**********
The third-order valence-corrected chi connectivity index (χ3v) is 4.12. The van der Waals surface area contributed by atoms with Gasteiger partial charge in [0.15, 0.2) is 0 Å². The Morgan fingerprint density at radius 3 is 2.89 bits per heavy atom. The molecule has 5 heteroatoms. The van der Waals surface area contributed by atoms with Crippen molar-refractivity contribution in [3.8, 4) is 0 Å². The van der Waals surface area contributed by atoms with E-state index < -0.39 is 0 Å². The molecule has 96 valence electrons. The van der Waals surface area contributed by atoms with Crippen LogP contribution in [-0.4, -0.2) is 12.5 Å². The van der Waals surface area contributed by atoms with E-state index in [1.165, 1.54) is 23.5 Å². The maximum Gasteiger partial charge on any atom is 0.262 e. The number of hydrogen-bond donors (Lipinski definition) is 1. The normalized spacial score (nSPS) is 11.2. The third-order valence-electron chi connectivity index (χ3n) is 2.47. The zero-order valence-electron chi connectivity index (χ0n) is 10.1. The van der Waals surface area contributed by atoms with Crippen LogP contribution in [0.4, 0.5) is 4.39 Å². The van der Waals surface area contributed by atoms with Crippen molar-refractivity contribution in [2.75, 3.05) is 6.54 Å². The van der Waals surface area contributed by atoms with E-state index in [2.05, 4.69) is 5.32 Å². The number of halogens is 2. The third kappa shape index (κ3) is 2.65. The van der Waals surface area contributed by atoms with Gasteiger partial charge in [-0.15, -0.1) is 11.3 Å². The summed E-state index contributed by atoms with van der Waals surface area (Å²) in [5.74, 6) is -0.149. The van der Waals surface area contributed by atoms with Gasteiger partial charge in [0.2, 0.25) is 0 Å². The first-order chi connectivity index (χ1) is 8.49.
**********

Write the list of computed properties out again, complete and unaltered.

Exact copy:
The third-order valence-corrected chi connectivity index (χ3v) is 4.12. The van der Waals surface area contributed by atoms with Gasteiger partial charge in [0.15, 0.2) is 0 Å². The Morgan fingerprint density at radius 3 is 2.89 bits per heavy atom. The molecule has 5 heteroatoms. The van der Waals surface area contributed by atoms with Crippen molar-refractivity contribution in [3.8, 4) is 0 Å². The van der Waals surface area contributed by atoms with E-state index < -0.39 is 0 Å². The molecule has 96 valence electrons. The van der Waals surface area contributed by atoms with Crippen LogP contribution in [-0.4, -0.2) is 12.5 Å². The van der Waals surface area contributed by atoms with E-state index in [1.165, 1.54) is 23.5 Å². The maximum Gasteiger partial charge on any atom is 0.262 e. The number of hydrogen-bond donors (Lipinski definition) is 1. The normalized spacial score (nSPS) is 11.2. The third-order valence-electron chi connectivity index (χ3n) is 2.47. The zero-order valence-electron chi connectivity index (χ0n) is 10.1. The van der Waals surface area contributed by atoms with Crippen LogP contribution in [0.4, 0.5) is 4.39 Å². The van der Waals surface area contributed by atoms with Crippen molar-refractivity contribution in [2.75, 3.05) is 6.54 Å². The van der Waals surface area contributed by atoms with E-state index in [2.05, 4.69) is 5.32 Å². The number of halogens is 2. The third kappa shape index (κ3) is 2.65. The van der Waals surface area contributed by atoms with Gasteiger partial charge in [-0.15, -0.1) is 11.3 Å². The summed E-state index contributed by atoms with van der Waals surface area (Å²) in [5.74, 6) is -0.149. The van der Waals surface area contributed by atoms with Gasteiger partial charge in [0.2, 0.25) is 0 Å². The first-order chi connectivity index (χ1) is 8.49.